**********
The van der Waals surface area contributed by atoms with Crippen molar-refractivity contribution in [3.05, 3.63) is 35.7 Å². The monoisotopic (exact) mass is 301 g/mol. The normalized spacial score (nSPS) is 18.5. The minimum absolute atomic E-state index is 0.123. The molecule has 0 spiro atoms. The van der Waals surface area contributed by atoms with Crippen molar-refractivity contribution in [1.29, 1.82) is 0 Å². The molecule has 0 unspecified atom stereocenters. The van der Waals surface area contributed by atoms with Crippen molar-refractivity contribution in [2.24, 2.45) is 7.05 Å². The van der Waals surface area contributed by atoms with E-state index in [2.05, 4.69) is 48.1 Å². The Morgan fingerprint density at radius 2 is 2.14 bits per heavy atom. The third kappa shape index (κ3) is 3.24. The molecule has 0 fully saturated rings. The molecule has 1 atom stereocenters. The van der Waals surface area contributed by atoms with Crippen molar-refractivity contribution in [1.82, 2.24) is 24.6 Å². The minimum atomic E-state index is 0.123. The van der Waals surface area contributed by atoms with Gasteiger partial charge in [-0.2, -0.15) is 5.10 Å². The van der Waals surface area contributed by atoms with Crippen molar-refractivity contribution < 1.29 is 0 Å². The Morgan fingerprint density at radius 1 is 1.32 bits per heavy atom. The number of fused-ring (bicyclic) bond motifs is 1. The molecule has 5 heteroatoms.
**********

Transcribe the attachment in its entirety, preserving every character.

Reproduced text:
The van der Waals surface area contributed by atoms with Crippen molar-refractivity contribution in [3.05, 3.63) is 35.7 Å². The monoisotopic (exact) mass is 301 g/mol. The normalized spacial score (nSPS) is 18.5. The minimum absolute atomic E-state index is 0.123. The molecule has 0 spiro atoms. The van der Waals surface area contributed by atoms with Crippen molar-refractivity contribution in [1.29, 1.82) is 0 Å². The molecule has 0 unspecified atom stereocenters. The van der Waals surface area contributed by atoms with Crippen molar-refractivity contribution in [2.24, 2.45) is 7.05 Å². The van der Waals surface area contributed by atoms with E-state index in [2.05, 4.69) is 48.1 Å². The Morgan fingerprint density at radius 2 is 2.14 bits per heavy atom. The third kappa shape index (κ3) is 3.24. The molecule has 0 fully saturated rings. The molecule has 1 atom stereocenters. The van der Waals surface area contributed by atoms with Crippen molar-refractivity contribution in [1.82, 2.24) is 24.6 Å². The minimum atomic E-state index is 0.123. The van der Waals surface area contributed by atoms with Gasteiger partial charge in [-0.2, -0.15) is 5.10 Å². The van der Waals surface area contributed by atoms with Crippen molar-refractivity contribution < 1.29 is 0 Å². The Morgan fingerprint density at radius 1 is 1.32 bits per heavy atom. The number of fused-ring (bicyclic) bond motifs is 1. The molecule has 5 heteroatoms.